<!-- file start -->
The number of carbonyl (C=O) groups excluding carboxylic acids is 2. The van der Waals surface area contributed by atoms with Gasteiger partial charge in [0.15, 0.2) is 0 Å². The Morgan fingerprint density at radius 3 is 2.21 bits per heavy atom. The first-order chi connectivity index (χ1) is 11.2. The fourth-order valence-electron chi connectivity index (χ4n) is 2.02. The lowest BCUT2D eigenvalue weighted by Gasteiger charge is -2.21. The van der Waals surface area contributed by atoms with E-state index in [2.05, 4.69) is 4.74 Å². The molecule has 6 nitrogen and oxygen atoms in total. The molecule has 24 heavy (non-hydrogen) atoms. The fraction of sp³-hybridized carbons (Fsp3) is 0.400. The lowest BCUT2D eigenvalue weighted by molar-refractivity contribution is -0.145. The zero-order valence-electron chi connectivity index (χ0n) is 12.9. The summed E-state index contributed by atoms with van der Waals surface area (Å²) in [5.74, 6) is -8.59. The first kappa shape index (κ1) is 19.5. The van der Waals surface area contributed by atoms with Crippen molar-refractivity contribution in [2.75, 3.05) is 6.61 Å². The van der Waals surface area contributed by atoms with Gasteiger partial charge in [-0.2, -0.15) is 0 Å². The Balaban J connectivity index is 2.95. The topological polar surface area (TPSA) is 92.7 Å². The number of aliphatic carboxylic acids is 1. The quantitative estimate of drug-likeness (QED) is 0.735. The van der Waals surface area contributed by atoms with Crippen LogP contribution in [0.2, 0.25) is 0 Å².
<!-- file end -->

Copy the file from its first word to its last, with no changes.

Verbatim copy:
The number of carbonyl (C=O) groups excluding carboxylic acids is 2. The van der Waals surface area contributed by atoms with Gasteiger partial charge in [0.15, 0.2) is 0 Å². The Morgan fingerprint density at radius 3 is 2.21 bits per heavy atom. The first-order chi connectivity index (χ1) is 11.2. The fourth-order valence-electron chi connectivity index (χ4n) is 2.02. The lowest BCUT2D eigenvalue weighted by Gasteiger charge is -2.21. The van der Waals surface area contributed by atoms with E-state index in [2.05, 4.69) is 4.74 Å². The molecule has 6 nitrogen and oxygen atoms in total. The molecule has 24 heavy (non-hydrogen) atoms. The fraction of sp³-hybridized carbons (Fsp3) is 0.400. The lowest BCUT2D eigenvalue weighted by molar-refractivity contribution is -0.145. The zero-order valence-electron chi connectivity index (χ0n) is 12.9. The summed E-state index contributed by atoms with van der Waals surface area (Å²) in [5.74, 6) is -8.59. The first kappa shape index (κ1) is 19.5. The van der Waals surface area contributed by atoms with Crippen molar-refractivity contribution in [2.75, 3.05) is 6.61 Å². The van der Waals surface area contributed by atoms with Gasteiger partial charge in [-0.2, -0.15) is 0 Å². The Balaban J connectivity index is 2.95. The topological polar surface area (TPSA) is 92.7 Å². The number of aliphatic carboxylic acids is 1. The quantitative estimate of drug-likeness (QED) is 0.735. The van der Waals surface area contributed by atoms with Crippen LogP contribution in [0.2, 0.25) is 0 Å².